Prometheus didn't arrest anybody. He threatened to "out" a supervillain's secret identity. He paid off a mercenary supervillain to stop tearing up Brooklyn. He let a multiple-murderer vigilante go free because he didn't want to get invested sorting out her personal crusade. One villain he murdered (or tried to). He repeatedly lied to his lovelorn, supervillain ex-girlfriend to keep her out of the way. And he finally managed to expose Daedalus's scheme to put mind-control microchips in the vaccine (see? late stage hack work), but never, like, genuinely beat him.
All of which sounds intellectually interesting, but in play it felt very odd. It was essentially a Dr. Who type of thing, where you had to figure out what the monster really wanted, then persuade it to go away. Very few threats felt decisively ended, and if we'd been inclined to play longer I would have wanted to explore that. Violence may not solve anything, but a superhero story without it feels a little off-key. (We did have a big old team vs. team brawl at the end, and damn, villains get so hosed on Karma in this game.)
Drill down hard on the second of the Two Statements. Officially, mine was "The 2020 NYC Omni-Shambles," which conveyed the emotional content initially. But the real statement was probably closer to, "The complete delegitimization of civic authority." That's more focused, and lends itself more readily for conflicts, than "Holy fuck this is a disaster." Figure out why the second statement freaks you out, or interests you.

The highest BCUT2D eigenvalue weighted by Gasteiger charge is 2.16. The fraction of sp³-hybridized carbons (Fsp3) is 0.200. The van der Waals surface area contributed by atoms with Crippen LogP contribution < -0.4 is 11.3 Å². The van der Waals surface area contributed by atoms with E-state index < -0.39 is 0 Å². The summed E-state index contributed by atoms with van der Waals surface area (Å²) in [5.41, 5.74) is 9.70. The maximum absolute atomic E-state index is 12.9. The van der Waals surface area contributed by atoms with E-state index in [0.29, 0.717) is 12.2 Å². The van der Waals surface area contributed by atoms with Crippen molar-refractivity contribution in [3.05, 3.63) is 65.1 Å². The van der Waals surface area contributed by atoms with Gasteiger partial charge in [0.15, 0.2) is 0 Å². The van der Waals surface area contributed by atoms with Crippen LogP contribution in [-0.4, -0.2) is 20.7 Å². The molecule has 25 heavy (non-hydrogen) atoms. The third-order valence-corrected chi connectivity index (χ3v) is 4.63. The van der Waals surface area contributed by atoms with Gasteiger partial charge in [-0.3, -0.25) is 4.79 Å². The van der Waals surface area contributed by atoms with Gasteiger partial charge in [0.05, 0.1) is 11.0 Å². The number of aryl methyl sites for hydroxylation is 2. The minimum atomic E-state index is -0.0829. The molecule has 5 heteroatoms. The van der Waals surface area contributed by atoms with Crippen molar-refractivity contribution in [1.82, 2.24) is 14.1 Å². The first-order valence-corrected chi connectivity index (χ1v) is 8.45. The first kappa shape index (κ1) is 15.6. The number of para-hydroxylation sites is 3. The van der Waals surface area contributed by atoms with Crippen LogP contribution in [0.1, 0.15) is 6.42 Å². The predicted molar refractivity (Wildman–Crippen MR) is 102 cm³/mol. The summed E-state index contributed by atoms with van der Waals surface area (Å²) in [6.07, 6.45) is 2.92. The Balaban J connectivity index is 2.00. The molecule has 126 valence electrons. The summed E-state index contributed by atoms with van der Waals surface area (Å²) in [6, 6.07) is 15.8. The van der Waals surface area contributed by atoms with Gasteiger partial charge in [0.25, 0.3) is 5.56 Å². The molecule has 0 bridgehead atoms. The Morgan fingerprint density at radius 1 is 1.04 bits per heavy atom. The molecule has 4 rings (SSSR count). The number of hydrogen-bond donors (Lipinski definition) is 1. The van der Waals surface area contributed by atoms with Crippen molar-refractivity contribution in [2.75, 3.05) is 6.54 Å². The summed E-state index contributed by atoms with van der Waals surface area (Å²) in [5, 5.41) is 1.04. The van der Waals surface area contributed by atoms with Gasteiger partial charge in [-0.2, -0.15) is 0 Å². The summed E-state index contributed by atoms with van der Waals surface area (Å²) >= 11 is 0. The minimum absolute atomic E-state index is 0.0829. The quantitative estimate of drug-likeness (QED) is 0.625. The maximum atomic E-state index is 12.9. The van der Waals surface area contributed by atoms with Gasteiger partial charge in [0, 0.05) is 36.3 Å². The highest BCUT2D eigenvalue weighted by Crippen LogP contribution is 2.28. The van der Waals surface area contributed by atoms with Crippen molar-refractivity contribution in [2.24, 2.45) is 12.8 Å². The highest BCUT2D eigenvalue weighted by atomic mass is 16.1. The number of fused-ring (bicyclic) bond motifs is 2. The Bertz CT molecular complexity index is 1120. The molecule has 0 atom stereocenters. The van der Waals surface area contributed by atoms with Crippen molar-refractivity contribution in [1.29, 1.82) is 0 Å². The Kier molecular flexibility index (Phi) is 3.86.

Open "cool" at least as often as you open "hot." In between sessions, I'd ask Fano what he wanted to do next, but there was seldom a concrete goal. I'd end up leaning on the Now for prep, and as a result I played it far too hot for the most part. Prometheus was a wealthy super-genius inventor, which means he absolutely could have cured Covid, or developed a Strong AI to run the civic government, or developed some kind of anti-racism psychic virus. But for the most part he felt most comfortable sparring with his immortal super-nemesis from Ancient Greece, Daedalus. Over time I managed to fold Daedalus much more closely into the NYPD, the Mayor's Office, and the Healthcare Debacle. But the better solution would have been to play it slow until Fano realized just how much freedom he really had.
Be really careful playing through your own trauma in real-time. Those feelings are really complicated and nuanced, and may not easily translate to a comic book idiom. The inability to hit that note left me feeling disappointed, like we'd left something really valuable on the table. Despite that, we did play a full campaign, got to know Prometheus and his supporting cast really well, there were some pretty good superpowered conflicts along the way, hybridized a game system, and we did it together through a pretty rough time.